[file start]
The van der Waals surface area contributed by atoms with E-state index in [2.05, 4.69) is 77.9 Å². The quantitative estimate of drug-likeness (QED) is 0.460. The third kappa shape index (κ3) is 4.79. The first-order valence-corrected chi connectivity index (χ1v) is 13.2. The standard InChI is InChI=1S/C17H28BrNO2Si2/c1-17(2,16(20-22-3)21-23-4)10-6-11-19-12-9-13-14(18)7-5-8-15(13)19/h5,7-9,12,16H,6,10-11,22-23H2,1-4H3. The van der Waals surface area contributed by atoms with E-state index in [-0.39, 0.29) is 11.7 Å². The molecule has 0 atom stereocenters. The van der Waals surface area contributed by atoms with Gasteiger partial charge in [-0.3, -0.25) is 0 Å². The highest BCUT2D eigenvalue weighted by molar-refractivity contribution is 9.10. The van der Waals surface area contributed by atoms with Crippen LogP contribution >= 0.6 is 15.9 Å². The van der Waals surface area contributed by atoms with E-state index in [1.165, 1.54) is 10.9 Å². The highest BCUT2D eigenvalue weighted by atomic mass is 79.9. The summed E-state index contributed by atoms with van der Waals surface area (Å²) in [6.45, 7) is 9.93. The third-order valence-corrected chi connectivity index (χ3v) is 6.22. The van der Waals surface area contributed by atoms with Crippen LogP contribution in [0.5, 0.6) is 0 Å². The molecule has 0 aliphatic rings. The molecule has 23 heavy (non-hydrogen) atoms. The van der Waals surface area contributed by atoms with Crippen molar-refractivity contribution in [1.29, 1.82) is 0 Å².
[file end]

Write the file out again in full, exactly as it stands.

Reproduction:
The van der Waals surface area contributed by atoms with E-state index in [2.05, 4.69) is 77.9 Å². The quantitative estimate of drug-likeness (QED) is 0.460. The third kappa shape index (κ3) is 4.79. The first-order valence-corrected chi connectivity index (χ1v) is 13.2. The standard InChI is InChI=1S/C17H28BrNO2Si2/c1-17(2,16(20-22-3)21-23-4)10-6-11-19-12-9-13-14(18)7-5-8-15(13)19/h5,7-9,12,16H,6,10-11,22-23H2,1-4H3. The van der Waals surface area contributed by atoms with E-state index in [-0.39, 0.29) is 11.7 Å². The molecule has 0 atom stereocenters. The van der Waals surface area contributed by atoms with Gasteiger partial charge in [-0.3, -0.25) is 0 Å². The highest BCUT2D eigenvalue weighted by molar-refractivity contribution is 9.10. The van der Waals surface area contributed by atoms with Crippen LogP contribution >= 0.6 is 15.9 Å². The van der Waals surface area contributed by atoms with E-state index in [1.165, 1.54) is 10.9 Å². The highest BCUT2D eigenvalue weighted by atomic mass is 79.9. The summed E-state index contributed by atoms with van der Waals surface area (Å²) in [6.45, 7) is 9.93. The third-order valence-corrected chi connectivity index (χ3v) is 6.22. The van der Waals surface area contributed by atoms with Crippen LogP contribution in [0.5, 0.6) is 0 Å². The molecule has 0 aliphatic rings. The molecule has 23 heavy (non-hydrogen) atoms. The van der Waals surface area contributed by atoms with Crippen molar-refractivity contribution in [1.29, 1.82) is 0 Å².